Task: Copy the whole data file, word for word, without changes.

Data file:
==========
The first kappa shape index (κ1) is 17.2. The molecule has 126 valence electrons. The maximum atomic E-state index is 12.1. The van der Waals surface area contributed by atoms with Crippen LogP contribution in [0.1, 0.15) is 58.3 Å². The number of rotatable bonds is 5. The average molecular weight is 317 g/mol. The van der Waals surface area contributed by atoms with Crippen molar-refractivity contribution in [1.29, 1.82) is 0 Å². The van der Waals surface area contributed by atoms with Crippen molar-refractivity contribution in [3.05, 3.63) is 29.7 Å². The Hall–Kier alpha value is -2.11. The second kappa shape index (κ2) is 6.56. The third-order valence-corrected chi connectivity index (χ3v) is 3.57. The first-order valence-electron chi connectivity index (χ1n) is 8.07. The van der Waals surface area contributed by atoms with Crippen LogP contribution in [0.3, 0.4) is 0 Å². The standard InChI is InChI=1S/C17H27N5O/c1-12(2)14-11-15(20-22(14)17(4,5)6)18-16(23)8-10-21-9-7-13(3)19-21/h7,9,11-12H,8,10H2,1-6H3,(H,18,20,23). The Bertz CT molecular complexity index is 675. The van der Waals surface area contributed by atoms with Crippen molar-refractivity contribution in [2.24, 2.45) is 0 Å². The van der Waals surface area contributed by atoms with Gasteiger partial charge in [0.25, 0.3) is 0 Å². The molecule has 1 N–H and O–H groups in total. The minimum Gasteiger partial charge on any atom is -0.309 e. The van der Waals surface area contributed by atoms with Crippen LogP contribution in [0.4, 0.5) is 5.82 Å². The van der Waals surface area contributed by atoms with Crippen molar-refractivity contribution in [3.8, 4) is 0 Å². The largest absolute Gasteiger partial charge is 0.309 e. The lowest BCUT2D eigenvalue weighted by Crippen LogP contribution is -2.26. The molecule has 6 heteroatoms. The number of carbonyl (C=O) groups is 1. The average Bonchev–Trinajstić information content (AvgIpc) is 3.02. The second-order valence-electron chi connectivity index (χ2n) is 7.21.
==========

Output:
The first kappa shape index (κ1) is 17.2. The molecule has 126 valence electrons. The maximum atomic E-state index is 12.1. The van der Waals surface area contributed by atoms with Crippen LogP contribution in [0.1, 0.15) is 58.3 Å². The number of rotatable bonds is 5. The average molecular weight is 317 g/mol. The van der Waals surface area contributed by atoms with Crippen molar-refractivity contribution in [1.29, 1.82) is 0 Å². The van der Waals surface area contributed by atoms with Crippen molar-refractivity contribution in [3.05, 3.63) is 29.7 Å². The Hall–Kier alpha value is -2.11. The second kappa shape index (κ2) is 6.56. The third-order valence-corrected chi connectivity index (χ3v) is 3.57. The first-order valence-electron chi connectivity index (χ1n) is 8.07. The van der Waals surface area contributed by atoms with Crippen LogP contribution in [0.3, 0.4) is 0 Å². The standard InChI is InChI=1S/C17H27N5O/c1-12(2)14-11-15(20-22(14)17(4,5)6)18-16(23)8-10-21-9-7-13(3)19-21/h7,9,11-12H,8,10H2,1-6H3,(H,18,20,23). The Bertz CT molecular complexity index is 675. The van der Waals surface area contributed by atoms with Crippen molar-refractivity contribution in [2.24, 2.45) is 0 Å². The van der Waals surface area contributed by atoms with Gasteiger partial charge in [0.25, 0.3) is 0 Å². The molecule has 1 N–H and O–H groups in total. The minimum Gasteiger partial charge on any atom is -0.309 e. The van der Waals surface area contributed by atoms with Crippen LogP contribution in [0.4, 0.5) is 5.82 Å². The van der Waals surface area contributed by atoms with Crippen molar-refractivity contribution in [3.8, 4) is 0 Å². The largest absolute Gasteiger partial charge is 0.309 e. The lowest BCUT2D eigenvalue weighted by Crippen LogP contribution is -2.26. The molecule has 6 heteroatoms. The number of carbonyl (C=O) groups is 1. The average Bonchev–Trinajstić information content (AvgIpc) is 3.02. The second-order valence-electron chi connectivity index (χ2n) is 7.21.